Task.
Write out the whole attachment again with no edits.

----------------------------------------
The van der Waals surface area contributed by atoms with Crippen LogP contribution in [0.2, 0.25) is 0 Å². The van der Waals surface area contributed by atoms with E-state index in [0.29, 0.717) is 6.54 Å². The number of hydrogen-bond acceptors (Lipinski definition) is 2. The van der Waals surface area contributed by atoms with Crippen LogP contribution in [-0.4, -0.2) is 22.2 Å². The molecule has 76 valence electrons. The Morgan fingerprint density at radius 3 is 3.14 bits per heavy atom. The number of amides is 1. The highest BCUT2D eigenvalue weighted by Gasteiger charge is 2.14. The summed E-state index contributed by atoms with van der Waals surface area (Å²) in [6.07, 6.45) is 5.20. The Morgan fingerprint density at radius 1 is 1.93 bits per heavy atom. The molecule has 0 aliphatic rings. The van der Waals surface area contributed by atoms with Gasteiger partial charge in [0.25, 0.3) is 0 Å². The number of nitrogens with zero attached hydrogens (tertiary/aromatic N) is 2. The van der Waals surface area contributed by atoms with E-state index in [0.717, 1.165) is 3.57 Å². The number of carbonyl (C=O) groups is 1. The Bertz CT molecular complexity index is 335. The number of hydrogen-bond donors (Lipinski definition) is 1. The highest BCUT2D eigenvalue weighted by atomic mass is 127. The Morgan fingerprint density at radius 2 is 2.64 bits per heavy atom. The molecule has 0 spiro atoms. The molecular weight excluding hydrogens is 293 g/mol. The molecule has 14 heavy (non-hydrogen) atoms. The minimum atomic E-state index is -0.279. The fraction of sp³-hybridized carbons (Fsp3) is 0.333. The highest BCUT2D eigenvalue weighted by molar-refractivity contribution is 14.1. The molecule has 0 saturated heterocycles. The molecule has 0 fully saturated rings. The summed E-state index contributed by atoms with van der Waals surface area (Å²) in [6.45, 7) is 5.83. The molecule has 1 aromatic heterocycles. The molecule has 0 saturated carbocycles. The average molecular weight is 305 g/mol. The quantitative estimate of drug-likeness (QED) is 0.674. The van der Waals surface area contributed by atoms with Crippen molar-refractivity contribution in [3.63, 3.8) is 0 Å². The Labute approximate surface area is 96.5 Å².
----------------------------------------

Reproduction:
The van der Waals surface area contributed by atoms with Crippen LogP contribution in [0.2, 0.25) is 0 Å². The van der Waals surface area contributed by atoms with E-state index in [0.29, 0.717) is 6.54 Å². The number of hydrogen-bond acceptors (Lipinski definition) is 2. The van der Waals surface area contributed by atoms with Crippen LogP contribution in [-0.4, -0.2) is 22.2 Å². The molecule has 76 valence electrons. The Morgan fingerprint density at radius 3 is 3.14 bits per heavy atom. The number of amides is 1. The highest BCUT2D eigenvalue weighted by Gasteiger charge is 2.14. The summed E-state index contributed by atoms with van der Waals surface area (Å²) in [6.07, 6.45) is 5.20. The Morgan fingerprint density at radius 1 is 1.93 bits per heavy atom. The molecule has 0 aliphatic rings. The van der Waals surface area contributed by atoms with Gasteiger partial charge in [0.25, 0.3) is 0 Å². The number of nitrogens with zero attached hydrogens (tertiary/aromatic N) is 2. The van der Waals surface area contributed by atoms with E-state index in [0.717, 1.165) is 3.57 Å². The number of carbonyl (C=O) groups is 1. The Bertz CT molecular complexity index is 335. The number of hydrogen-bond donors (Lipinski definition) is 1. The highest BCUT2D eigenvalue weighted by atomic mass is 127. The Morgan fingerprint density at radius 2 is 2.64 bits per heavy atom. The molecule has 0 spiro atoms. The molecular weight excluding hydrogens is 293 g/mol. The molecule has 14 heavy (non-hydrogen) atoms. The minimum atomic E-state index is -0.279. The fraction of sp³-hybridized carbons (Fsp3) is 0.333. The highest BCUT2D eigenvalue weighted by molar-refractivity contribution is 14.1. The molecule has 0 saturated heterocycles. The molecule has 0 fully saturated rings. The summed E-state index contributed by atoms with van der Waals surface area (Å²) in [6.45, 7) is 5.83. The molecule has 1 aromatic heterocycles. The molecule has 0 saturated carbocycles. The average molecular weight is 305 g/mol. The quantitative estimate of drug-likeness (QED) is 0.674. The van der Waals surface area contributed by atoms with Crippen molar-refractivity contribution in [3.63, 3.8) is 0 Å². The Labute approximate surface area is 96.5 Å².